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Thread: Fixing wide angle distortion

  1. #1
    whited3's Avatar
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    Mark

    Fixing wide angle distortion

    I've recently started using a canon EF-S 10-22mm f3.5 which replaced my Sigma 10-20 f3.5 which was stolen. I seem to get a lot more distortion at 10mm using the Canon compared to the Sigma. First image taken this morning has had auto lens correction applied in ACR.

    In the second image I've used Warp in CS5 (after auto correction in ACR) to try to correct some of the distortion by working on the lamp post in the foreground.

    I need to do some more detailed work to straighten the lamp post but to my eye the foreground floor timber is now slewing off to the right.

    Comments, suggestions please

    Fixing wide angle distortion

    Fixing wide angle distortion

  2. #2
    Photon Hacker's Avatar
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    Mario

    Re: Fixing wide angle distortion

    Hello.

    I'm not able to see distortion in either image. Have you measured it or do you suppose it is present?. Bear in mind than in the common rectilinear perspective not all actual vertical lines (Such as the lamp pole, it seems) will image as vertical lines if you're shooting with the camera tilted below horizon (As it's the case here) or above it; this is noticeable with wide angle lens. Don't confuse distortion with perspective.

    I don't know for existing tools for distortion correction, let alone for Photoshop which is proprietary software and hence I don't use it.

    I'd suggest to measure distortion by shooting an uniformly spaced concentric ring pattern with the lens pointing perpendicularly to the center, then you can accurately describe the transform function by measuring the apparent distance of the circles, invert it and apply it to the images taken with that lens. Note It's also possible for a lens to show distinct distortion at distinct focal distances.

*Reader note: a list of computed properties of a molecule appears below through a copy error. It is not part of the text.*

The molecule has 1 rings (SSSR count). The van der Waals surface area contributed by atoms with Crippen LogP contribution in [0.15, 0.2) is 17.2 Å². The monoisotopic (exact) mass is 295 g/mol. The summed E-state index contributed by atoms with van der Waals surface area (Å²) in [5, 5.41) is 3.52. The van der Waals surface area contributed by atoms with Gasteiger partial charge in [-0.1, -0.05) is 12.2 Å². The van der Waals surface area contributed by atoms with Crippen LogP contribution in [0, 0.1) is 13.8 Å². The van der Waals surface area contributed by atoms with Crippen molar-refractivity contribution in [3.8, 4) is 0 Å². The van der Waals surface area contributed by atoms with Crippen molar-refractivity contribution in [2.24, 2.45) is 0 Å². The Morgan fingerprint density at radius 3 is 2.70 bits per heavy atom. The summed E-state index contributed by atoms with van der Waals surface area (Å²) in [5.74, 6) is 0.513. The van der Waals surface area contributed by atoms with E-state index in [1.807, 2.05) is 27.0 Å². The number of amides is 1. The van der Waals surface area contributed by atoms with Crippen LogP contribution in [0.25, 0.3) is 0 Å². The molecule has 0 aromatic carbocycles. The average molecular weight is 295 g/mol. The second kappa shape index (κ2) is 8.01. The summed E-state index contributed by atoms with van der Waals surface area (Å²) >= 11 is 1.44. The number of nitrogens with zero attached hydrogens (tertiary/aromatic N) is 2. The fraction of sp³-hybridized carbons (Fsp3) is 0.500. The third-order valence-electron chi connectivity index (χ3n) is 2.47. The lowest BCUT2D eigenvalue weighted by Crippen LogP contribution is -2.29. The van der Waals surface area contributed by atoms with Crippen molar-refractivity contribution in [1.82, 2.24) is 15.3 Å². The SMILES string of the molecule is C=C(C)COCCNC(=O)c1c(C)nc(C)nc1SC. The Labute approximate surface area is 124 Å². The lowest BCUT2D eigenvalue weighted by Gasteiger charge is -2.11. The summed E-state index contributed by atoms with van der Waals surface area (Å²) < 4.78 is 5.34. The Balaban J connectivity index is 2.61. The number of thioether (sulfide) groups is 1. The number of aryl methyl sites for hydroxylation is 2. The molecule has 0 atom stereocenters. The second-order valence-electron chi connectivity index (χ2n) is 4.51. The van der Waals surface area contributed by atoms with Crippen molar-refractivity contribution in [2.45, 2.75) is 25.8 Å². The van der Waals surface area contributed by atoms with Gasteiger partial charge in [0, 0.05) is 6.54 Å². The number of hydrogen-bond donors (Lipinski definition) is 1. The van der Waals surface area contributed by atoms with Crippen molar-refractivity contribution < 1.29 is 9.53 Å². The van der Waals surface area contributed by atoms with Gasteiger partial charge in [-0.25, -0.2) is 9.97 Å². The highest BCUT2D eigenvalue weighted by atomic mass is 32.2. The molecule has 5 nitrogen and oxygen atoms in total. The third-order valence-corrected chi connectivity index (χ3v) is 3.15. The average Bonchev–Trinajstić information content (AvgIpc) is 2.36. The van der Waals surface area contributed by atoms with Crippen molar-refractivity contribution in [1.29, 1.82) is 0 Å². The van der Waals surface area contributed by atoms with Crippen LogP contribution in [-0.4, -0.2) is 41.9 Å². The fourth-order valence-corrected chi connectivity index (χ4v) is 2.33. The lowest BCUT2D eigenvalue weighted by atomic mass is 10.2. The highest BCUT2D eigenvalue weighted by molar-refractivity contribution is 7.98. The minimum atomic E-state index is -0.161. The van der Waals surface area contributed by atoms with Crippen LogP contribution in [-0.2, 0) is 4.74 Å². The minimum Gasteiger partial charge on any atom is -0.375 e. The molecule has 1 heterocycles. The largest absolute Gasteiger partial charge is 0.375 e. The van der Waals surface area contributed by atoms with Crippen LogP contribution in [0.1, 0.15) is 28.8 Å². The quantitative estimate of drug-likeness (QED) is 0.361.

However, if you decide to "correct" the distortion in an image editor by sliding bars be sure to actually correct distortion (Straighten straight lines) and not perspective. It might not be as accurate as a systematic method but it seems to be good enough for many photographers.

    Regards.

  3. #3
    FrankMi's Avatar
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    Frank Miller

    Re: Fixing wide angle distortion

    Hi Mark, I would also experiment with Skew, Perspective, Distort, and even Puppet Warp. Once you get familiar with them you'll get a better feel for which one to use for each aspect of the image you are trying to correct.

    I find sliding the horizontal and vertical guide lines can really help determine what to change and by how much. The straighten feature of the ruler tool can also give you a great starting point, particularly for leveling horizons.

    You can minimize wide angle distortion by keeping the camera as level in roll and pitch as possible when shooting.

  4. #4
    whited3's Avatar
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    Re: Fixing wide angle distortion

    Thanks guys. You got me thinking so I went back to CS5 lens correction and did a custom correction on verticals only. I found that concentrating on getting the foreground lamp post vertical skewed the image too far so instead, I zoomed in and worked with the verticals on the pergola further down the pier.

    I also did a 1:1.8 crop which I think works better with the perspective.

    Fixing wide angle distortion

  5. #5

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    Dave

    Re: Fixing wide angle distortion

    Hi Mark:

    I use two procedures in P/S to get pics to my liking. For the first one I put a grid up on the screen (alt>vhg). Then, Select>All, then, Edit, Transform>distort. I manually drag the corners to get the horizontals and verticals to my liking. The second procedure I use is Filter> distort> lens correction.

    I also use the 'measure' tool (then rotate> arbitrary> return) to make sure my horizons are horizontal. For the most part we almost always like to see level horizons

    I find it interesting, and it's largely a matter of taste, but for some reason objects receding in size in the horizontal plane (i.e. 'normal' perspective) seems to be completely acceptable to us whereas vertical perspective changes seems less so (i.e. tall buildings getting narrower and leaning backwards etc.).

    Good pic. by the way.

    Dave D

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